Farmers harvesting bumper sugar beet yields this autumn face an unwanted headache after being told to grow a smaller crop for less money in 2015.
British Sugar has slashed by 9% the amount of beet it wants farmers to grow next season. The processing giant blamed an exceptional growing season and limitations on the amount of sugar it can sell due to European production quotas and export restrictions.
High sugar stocks remain “way in excess of those needed to service our customers,” said a British Sugar email sent to growers. “It is therefore necessary to implement a 9% across the board cut to all of the tonnage offered.”
The 9% reduction means the 2015 contract tonnage has now been cut by a total of 20%. It follows a British Sugar appeal for farmers to take a contract “holiday” in 2015. That plea had already resulted in farmers representing 11% of the national crop agreeing not to grow beet next year.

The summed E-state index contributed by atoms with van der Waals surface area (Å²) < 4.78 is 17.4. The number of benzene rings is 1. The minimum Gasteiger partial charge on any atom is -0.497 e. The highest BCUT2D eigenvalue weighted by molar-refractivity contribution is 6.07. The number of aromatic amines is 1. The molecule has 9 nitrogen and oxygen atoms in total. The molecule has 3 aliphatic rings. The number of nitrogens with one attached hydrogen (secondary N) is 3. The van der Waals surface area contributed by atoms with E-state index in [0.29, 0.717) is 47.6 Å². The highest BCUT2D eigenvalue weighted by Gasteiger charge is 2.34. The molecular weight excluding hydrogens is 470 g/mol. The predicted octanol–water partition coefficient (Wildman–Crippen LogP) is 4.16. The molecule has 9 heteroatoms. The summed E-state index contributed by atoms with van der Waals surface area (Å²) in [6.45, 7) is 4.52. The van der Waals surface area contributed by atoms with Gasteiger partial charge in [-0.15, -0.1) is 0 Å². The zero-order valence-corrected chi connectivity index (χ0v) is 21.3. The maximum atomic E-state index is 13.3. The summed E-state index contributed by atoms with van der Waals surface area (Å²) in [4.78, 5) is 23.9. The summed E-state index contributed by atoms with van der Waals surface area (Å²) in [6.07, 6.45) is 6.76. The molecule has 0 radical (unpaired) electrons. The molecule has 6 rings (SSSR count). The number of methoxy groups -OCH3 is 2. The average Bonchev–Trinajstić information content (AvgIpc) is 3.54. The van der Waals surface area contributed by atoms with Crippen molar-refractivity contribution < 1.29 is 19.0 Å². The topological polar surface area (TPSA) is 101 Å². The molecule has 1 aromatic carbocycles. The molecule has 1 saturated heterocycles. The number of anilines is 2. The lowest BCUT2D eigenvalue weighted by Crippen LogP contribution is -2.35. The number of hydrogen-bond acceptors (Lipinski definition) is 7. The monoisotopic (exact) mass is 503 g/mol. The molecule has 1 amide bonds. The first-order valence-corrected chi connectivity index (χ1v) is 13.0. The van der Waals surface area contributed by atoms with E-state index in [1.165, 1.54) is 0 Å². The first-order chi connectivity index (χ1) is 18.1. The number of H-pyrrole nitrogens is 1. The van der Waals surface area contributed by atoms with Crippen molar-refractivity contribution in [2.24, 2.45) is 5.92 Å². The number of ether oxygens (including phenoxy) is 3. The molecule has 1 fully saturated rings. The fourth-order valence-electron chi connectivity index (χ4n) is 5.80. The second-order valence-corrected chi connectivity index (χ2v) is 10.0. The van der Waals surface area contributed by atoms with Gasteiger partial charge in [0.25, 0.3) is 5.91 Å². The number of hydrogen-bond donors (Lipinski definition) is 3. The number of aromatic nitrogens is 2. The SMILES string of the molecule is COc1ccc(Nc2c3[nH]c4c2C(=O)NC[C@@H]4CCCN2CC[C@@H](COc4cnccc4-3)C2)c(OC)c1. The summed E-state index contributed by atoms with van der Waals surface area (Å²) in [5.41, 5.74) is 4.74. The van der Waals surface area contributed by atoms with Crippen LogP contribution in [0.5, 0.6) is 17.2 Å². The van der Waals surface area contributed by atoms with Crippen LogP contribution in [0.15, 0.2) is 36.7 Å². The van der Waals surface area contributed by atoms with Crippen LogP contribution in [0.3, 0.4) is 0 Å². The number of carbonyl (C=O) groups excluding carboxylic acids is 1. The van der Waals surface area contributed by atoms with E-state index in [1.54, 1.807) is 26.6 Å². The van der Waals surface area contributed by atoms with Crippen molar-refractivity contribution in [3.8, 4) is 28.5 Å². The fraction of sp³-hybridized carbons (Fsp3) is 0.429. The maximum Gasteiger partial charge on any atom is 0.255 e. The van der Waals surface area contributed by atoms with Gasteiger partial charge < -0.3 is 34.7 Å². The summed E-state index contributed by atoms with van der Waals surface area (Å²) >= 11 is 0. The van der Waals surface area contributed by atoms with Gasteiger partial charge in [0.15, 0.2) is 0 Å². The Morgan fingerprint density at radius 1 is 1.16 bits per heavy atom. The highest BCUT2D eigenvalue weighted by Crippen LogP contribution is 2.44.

The reduction will hit beet returns hard. This year’s bumper crop is worth £31.67/t. But an already confirmed price cut next year means most growers will receive just £24/t for growing 91% of their regular tonnage in 2015. Any surplus beet next season will be worth less than £5/t.
Lincolnshire beet grower and contractor George Putterill said he was already considering his options. “We are going to have to rethink our rotation and we will lose some contracting work, too. Combined with the price reduction, we think people will be less likely to use our services.”
The difficult global sugar market saw shares in British Sugar parent company ABF fall 56p to £26.21 on Friday (12 September) – the biggest fall of the day. Berenberg analyst James Targett said low sugar prices for the coming year threatened to wipe out profits in the EU sugar industry.
NFU Sugar chief adviser Ruth Digby said growers should look closely at seed orders and how the tonnage reduction would affect their farm business. “Growers need to look at cropping plans and avoid growing any surplus beet. At less than £5/t, it isn’t going to make a return.”
Meanwhile, this autumn’s beet yields remain promising following the start of the 2014 harvest earlier this month – although some growers report that sugar content could be better. Processing is now under way at all four British Sugar factories across eastern England.